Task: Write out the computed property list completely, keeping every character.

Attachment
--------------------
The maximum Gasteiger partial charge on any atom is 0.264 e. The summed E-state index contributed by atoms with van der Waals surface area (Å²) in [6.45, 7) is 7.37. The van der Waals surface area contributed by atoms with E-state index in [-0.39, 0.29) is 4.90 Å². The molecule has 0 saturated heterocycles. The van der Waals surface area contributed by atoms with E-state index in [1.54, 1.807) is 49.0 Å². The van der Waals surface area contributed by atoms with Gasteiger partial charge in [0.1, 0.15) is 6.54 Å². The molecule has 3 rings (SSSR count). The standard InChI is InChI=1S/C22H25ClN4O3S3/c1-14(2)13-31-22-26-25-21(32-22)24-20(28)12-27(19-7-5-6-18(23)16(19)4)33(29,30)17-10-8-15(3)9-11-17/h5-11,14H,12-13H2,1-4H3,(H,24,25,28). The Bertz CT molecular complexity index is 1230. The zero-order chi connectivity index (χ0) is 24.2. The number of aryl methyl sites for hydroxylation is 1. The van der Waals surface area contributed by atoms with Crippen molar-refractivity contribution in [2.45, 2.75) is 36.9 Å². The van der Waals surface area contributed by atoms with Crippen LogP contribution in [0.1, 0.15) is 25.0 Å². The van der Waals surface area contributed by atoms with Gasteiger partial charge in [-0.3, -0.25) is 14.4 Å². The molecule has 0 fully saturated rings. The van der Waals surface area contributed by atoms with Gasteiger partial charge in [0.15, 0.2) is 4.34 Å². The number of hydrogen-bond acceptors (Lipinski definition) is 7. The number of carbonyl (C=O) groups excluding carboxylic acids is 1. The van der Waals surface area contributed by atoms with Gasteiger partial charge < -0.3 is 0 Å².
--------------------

The maximum Gasteiger partial charge on any atom is 0.264 e. The summed E-state index contributed by atoms with van der Waals surface area (Å²) in [6.45, 7) is 7.37. The van der Waals surface area contributed by atoms with E-state index in [-0.39, 0.29) is 4.90 Å². The molecule has 0 saturated heterocycles. The van der Waals surface area contributed by atoms with E-state index in [1.54, 1.807) is 49.0 Å². The van der Waals surface area contributed by atoms with Gasteiger partial charge in [0.1, 0.15) is 6.54 Å². The molecule has 3 rings (SSSR count). The standard InChI is InChI=1S/C22H25ClN4O3S3/c1-14(2)13-31-22-26-25-21(32-22)24-20(28)12-27(19-7-5-6-18(23)16(19)4)33(29,30)17-10-8-15(3)9-11-17/h5-11,14H,12-13H2,1-4H3,(H,24,25,28). The Bertz CT molecular complexity index is 1230. The zero-order chi connectivity index (χ0) is 24.2. The number of aryl methyl sites for hydroxylation is 1. The van der Waals surface area contributed by atoms with Crippen molar-refractivity contribution in [2.45, 2.75) is 36.9 Å². The van der Waals surface area contributed by atoms with Crippen LogP contribution in [0.1, 0.15) is 25.0 Å². The van der Waals surface area contributed by atoms with Gasteiger partial charge in [-0.3, -0.25) is 14.4 Å². The molecule has 0 fully saturated rings. The van der Waals surface area contributed by atoms with Gasteiger partial charge in [0.15, 0.2) is 4.34 Å². The number of hydrogen-bond acceptors (Lipinski definition) is 7. The number of carbonyl (C=O) groups excluding carboxylic acids is 1. The van der Waals surface area contributed by atoms with Gasteiger partial charge < -0.3 is 0 Å².